- Top of page
- Considerations about patient important outcomes in patients with urticaria
- Management of urticaria
- Further therapeutic possibilities
- Treatment of special populations
- Limitations of these guidelines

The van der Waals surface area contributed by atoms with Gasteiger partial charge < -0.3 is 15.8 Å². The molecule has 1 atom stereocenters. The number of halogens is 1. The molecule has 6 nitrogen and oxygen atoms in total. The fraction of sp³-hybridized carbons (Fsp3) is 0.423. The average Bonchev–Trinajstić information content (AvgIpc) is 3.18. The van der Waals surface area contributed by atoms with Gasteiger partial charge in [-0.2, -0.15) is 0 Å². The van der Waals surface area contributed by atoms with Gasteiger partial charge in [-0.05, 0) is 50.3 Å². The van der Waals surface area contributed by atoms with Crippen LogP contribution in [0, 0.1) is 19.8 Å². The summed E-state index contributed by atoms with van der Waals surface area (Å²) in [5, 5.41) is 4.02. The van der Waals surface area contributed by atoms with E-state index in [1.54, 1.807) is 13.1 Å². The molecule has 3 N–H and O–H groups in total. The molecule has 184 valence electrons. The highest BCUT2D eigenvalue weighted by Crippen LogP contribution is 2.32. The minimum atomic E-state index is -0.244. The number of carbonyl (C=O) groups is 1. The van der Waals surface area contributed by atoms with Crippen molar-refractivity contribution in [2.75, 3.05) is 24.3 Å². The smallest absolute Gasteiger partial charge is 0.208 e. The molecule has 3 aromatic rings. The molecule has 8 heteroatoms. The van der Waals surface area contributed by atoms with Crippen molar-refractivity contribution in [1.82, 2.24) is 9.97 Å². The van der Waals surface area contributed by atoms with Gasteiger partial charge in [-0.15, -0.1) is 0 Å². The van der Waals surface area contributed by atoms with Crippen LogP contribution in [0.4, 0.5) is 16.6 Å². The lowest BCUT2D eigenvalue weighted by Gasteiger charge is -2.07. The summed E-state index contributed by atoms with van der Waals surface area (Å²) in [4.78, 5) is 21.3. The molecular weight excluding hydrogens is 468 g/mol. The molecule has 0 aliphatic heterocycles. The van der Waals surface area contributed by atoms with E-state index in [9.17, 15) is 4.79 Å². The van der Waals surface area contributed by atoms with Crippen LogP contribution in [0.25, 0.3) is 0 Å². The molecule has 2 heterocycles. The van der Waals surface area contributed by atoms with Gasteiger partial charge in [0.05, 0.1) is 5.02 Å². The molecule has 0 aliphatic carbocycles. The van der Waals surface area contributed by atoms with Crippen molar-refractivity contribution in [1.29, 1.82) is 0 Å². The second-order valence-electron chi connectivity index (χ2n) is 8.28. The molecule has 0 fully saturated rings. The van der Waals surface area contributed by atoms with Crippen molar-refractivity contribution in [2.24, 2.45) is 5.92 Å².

This guideline, together with its sister guideline on the classification of urticaria (Zuberbier T, Asero R, Bindslev-Jensen C, Canonica GW, Church MK, Giménez-Arnau AM et al. EAACI/GA²LEN/EDF/WAO Guideline: definition, classification and diagnosis of urticaria. Allergy 2009;64: 1417–1426), is the result of a consensus reached during a panel discussion at the Third International Consensus Meeting on Urticaria, Urticaria 2008, a joint initiative of the Dermatology Section of the European Academy of Allergology and Clinical Immunology (EAACI), the EU-funded network of excellence, the Global Allergy and Asthma European Network (GA²LEN), the European Dermatology Forum (EDF) and the World Allergy Organization (WAO). As members of the panel, the authors had prepared their suggestions regarding management of urticaria before the meeting. The draft of the guideline took into account all available evidence in the literature (including Medline and Embase searches and hand searches of abstracts at international allergy congresses in 2004–2008) and was based on the existing consensus reports of the first and the second symposia in 2000 and 2004. These suggestions were then discussed in detail among the panel members and with the over 200 international specialists of the meeting to achieve a consensus using a simple voting system where appropriate. Urticaria has a profound impact on the quality of life and effective treatment is, therefore, required. The recommended first line treatment is new generation, nonsedating H1-antihistamines. If standard dosing is not effective, increasing the dosage up to four-fold is recommended. For patients who do not respond to a four-fold increase in dosage of nonsedating H1-antihistamines, it is recommended that second-line therapies should be added to the antihistamine treatment. In the choice of second-line treatment, both their costs and risk/benefit profiles are most important to consider. Corticosteroids are not recommended for long-term treatment due to their unavoidable severe adverse effects. This guideline was acknowledged and accepted by the European Union of Medical Specialists (UEMS).